For employers in Australia, dealing with workers using marijuana is comparatively easier. After all, marijuana remains a prohibited substance in Australia. Possession, use, and distribution are punishable by law, and employers only need to reflect the same in their respective drug and alcohol policies. Depending on the severity of the drug offence, an employer is empowered to immediately terminate employees who test positive for marijuana.
American employers, however, have it harder, especially with more than 20 jurisdictions legalising the use of marijuana for medical purposes.
Employers have no clear guidance
For all the marijuana laws being passed left and right in the United States, employers have remained without guidance on how to deal with workers using marijuana pursuant to their respective drug and alcohol policies. These statutes have a lot of uncertainties, and managing them is proving to be quite tricky for many American employers, especially those who have already made an effort towards drug safety policy development. Further complicating the issue is that the use, distribution, and possession of marijuana for any reason remains prohibited by federal law.
A more flexible drug policy
In the middle of all this uncertainty, what is an employer to do? After all, even if it’s already legal in many parts of the US, marijuana remains a dangerous substance that could cause workplace accidents when a worker is under its influence. The answer lies in the word “impaired”.
For an American employer in this day and age of marijuana legalisation, a zero-tolerance policy might not be the best recourse, because there are just too many complications and questions, but not enough clear answers. A little flexibility in the drug and alcohol policy may be called for, wherein an employer will not in any way meddle with the medical marijuana use of a worker who is not in a safety-sensitive position, but will not tolerate reporting to work impaired or bringing marijuana on to the workplace.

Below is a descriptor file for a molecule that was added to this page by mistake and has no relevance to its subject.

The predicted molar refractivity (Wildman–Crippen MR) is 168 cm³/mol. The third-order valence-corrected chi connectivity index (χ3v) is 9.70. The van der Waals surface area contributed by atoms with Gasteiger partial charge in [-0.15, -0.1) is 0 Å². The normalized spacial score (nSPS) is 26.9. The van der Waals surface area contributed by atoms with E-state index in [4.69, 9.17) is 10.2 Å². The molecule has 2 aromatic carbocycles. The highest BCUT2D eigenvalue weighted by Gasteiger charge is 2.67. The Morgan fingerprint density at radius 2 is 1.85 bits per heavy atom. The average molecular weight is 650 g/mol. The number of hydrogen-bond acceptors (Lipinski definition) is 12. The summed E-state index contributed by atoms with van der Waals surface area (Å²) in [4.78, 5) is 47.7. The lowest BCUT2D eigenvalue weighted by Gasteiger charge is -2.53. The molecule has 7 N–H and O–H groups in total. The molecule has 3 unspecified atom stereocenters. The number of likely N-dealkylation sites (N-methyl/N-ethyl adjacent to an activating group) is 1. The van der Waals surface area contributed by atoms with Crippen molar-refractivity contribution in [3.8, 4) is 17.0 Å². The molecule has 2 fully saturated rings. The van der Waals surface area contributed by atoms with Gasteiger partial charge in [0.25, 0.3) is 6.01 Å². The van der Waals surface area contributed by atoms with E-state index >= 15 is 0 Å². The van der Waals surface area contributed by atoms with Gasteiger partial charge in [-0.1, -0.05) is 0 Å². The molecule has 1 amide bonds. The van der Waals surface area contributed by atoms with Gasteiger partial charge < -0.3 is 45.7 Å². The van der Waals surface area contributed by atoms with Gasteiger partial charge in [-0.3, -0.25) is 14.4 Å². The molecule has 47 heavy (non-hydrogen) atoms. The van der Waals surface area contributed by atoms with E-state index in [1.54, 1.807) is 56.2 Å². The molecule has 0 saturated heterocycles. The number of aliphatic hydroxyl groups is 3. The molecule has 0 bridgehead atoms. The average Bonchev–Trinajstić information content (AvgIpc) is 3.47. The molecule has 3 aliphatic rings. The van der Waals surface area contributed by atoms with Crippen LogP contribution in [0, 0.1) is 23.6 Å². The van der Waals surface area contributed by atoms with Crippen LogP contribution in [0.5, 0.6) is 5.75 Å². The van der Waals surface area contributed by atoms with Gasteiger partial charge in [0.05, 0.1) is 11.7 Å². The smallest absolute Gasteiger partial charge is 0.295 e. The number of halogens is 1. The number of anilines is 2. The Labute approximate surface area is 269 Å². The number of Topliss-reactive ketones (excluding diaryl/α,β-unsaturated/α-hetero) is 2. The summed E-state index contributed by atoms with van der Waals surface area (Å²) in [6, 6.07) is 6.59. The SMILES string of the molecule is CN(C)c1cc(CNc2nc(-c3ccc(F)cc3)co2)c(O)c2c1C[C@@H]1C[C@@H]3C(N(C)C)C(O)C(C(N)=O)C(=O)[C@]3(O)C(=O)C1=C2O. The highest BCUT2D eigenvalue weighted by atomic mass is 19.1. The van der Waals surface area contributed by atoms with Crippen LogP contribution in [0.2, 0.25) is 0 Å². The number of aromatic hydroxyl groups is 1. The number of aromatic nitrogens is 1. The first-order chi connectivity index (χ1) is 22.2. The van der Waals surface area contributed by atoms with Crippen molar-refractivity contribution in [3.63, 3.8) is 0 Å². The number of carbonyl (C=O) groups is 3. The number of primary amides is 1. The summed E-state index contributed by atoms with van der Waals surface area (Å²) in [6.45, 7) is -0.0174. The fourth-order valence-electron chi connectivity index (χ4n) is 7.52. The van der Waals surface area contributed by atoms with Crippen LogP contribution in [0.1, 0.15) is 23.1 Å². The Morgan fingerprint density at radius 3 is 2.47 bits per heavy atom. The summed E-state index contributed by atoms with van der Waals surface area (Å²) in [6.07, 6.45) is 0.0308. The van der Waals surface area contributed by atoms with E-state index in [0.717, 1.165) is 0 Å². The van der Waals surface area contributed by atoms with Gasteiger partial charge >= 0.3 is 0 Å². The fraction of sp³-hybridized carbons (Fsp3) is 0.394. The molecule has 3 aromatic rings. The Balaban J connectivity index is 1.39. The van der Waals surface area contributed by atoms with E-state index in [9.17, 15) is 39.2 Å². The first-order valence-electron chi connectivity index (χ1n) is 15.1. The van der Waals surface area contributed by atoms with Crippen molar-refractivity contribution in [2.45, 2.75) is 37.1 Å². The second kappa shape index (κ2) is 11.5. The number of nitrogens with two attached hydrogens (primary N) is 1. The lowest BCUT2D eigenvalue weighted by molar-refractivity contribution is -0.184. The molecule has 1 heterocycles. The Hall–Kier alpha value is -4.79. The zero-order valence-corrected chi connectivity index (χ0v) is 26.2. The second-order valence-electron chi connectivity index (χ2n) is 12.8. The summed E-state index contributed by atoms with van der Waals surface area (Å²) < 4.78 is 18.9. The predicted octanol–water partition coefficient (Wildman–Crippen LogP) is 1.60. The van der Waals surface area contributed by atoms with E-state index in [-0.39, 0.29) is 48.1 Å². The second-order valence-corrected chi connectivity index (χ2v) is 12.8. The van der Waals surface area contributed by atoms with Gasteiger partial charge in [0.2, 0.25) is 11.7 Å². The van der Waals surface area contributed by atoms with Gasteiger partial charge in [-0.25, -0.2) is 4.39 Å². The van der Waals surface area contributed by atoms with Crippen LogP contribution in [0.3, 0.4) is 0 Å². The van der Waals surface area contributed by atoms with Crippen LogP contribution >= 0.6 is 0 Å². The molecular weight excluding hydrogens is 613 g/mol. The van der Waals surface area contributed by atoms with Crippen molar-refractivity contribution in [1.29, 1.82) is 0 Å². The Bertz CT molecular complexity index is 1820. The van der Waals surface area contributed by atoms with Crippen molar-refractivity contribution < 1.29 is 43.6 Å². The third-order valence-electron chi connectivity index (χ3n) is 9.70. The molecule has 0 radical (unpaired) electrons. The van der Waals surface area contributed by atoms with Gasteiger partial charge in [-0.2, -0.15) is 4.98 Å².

Sure, this more flexible approach has its complications, such as having to determine which workers are exempt or how it affects their workers’ compensation premiums. However, putting a focus on impairment rather than regular use outside of work can help an employer potentially avoid litigation under the marijuana laws of any given state. When an employer allows medical marijuana use during off-work hours, the act would be in keeping with laws that accommodate employees who wish to treat their medical conditions using the substance. At the same time, bearing down hard on employees who show up for work high will serve an employer’s work health and safety concerns well.
One thing that employers must remember is that for all the marijuana statutes out there, there is no law that allows a worker to be high at work exists. This is what employers should make sure their workforce is aware of. Make it very clear in your policy that showing up high will never be tolerated, and make sure that copies of this policy is properly distributed among the employees.
It would also be great if supervisors and managers are provided the right training for identifying the signs and symptoms that tell an employee is impaired or under the influence, as well as taking the appropriate steps to deal with the situation.